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EU Ready to Provide $15B in Financial Aid to Ukraine

The European Union is ready to provide 11 billion euros ($15 billion) of financial support to Ukraine over the next couple of years via a series of loans and grants, European Commission President Jose Manuel Barroso said Wednesday.

The assistance would be delivered in coordination with the European Bank for Reconstruction and Development and the European Investment Bank, and is in part contingent on Ukraine signing a deal with the International Monetary Fund.

"The package combined could bring an overall support of at least 11 billion euros over the next couple of years, from the EU budget and EU-based international financial institutions," Barroso told a news conference.

The announcement comes a day after the U.S. offered $1 billion in loan guarantees and said it would send technical experts to Ukraine to advise its Central Bank and Finance Ministry on how to tackle economic difficulties.

Ukraine is on the verge of bankruptcy because of economic mismanagement, high energy costs and currency turmoil fueled by a conflict with Russia since the ouster of Moscow-backed President Viktor Yanukovich in February.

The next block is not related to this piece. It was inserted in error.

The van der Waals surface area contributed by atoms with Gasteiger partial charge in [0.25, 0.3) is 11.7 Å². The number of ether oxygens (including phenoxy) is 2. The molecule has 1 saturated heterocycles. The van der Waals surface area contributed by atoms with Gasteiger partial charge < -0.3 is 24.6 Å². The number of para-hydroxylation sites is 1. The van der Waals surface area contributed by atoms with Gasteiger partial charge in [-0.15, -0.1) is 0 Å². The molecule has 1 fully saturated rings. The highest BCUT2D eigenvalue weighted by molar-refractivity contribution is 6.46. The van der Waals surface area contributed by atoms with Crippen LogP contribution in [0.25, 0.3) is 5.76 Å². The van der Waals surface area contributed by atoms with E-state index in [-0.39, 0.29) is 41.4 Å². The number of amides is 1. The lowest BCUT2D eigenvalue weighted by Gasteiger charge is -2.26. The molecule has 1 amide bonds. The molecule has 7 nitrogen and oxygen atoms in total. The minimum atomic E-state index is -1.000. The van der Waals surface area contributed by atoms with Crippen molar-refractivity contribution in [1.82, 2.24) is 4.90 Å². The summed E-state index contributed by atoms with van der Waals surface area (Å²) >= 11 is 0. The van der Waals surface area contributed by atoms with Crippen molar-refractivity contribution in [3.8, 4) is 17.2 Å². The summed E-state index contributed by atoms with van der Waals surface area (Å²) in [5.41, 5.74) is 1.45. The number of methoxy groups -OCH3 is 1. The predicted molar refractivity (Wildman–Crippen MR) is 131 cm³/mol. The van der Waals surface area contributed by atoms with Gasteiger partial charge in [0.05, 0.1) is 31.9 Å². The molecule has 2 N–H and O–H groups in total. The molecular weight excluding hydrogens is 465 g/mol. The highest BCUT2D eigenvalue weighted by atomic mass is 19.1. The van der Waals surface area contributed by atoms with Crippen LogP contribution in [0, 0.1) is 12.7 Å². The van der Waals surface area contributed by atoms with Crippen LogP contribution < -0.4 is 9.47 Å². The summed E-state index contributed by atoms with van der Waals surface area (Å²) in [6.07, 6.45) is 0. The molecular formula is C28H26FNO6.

The West has stepped up efforts in recent days to persuade Moscow to pull its forces from the Ukrainian Crimea peninsula, which they seized after the fall of Yanukovych, and avert the risk of war.

The EU also plans to bring forward trade benefits that Ukraine would have received had it signed an association agreement with the EU last year, and will work on providing energy to Ukraine via "reverse flows" of gas from the EU.

Kiev's new rulers have said they need $35 billion over the next two years. But its shorter-term requirements are much less and are estimated to be around $4 billion, according to some EU officials.

European leaders will hold an emergency summit Thursday in Brussels to discuss what steps to take next on Russia, having threatened sanctions if Moscow does not reverse course in Ukraine. 

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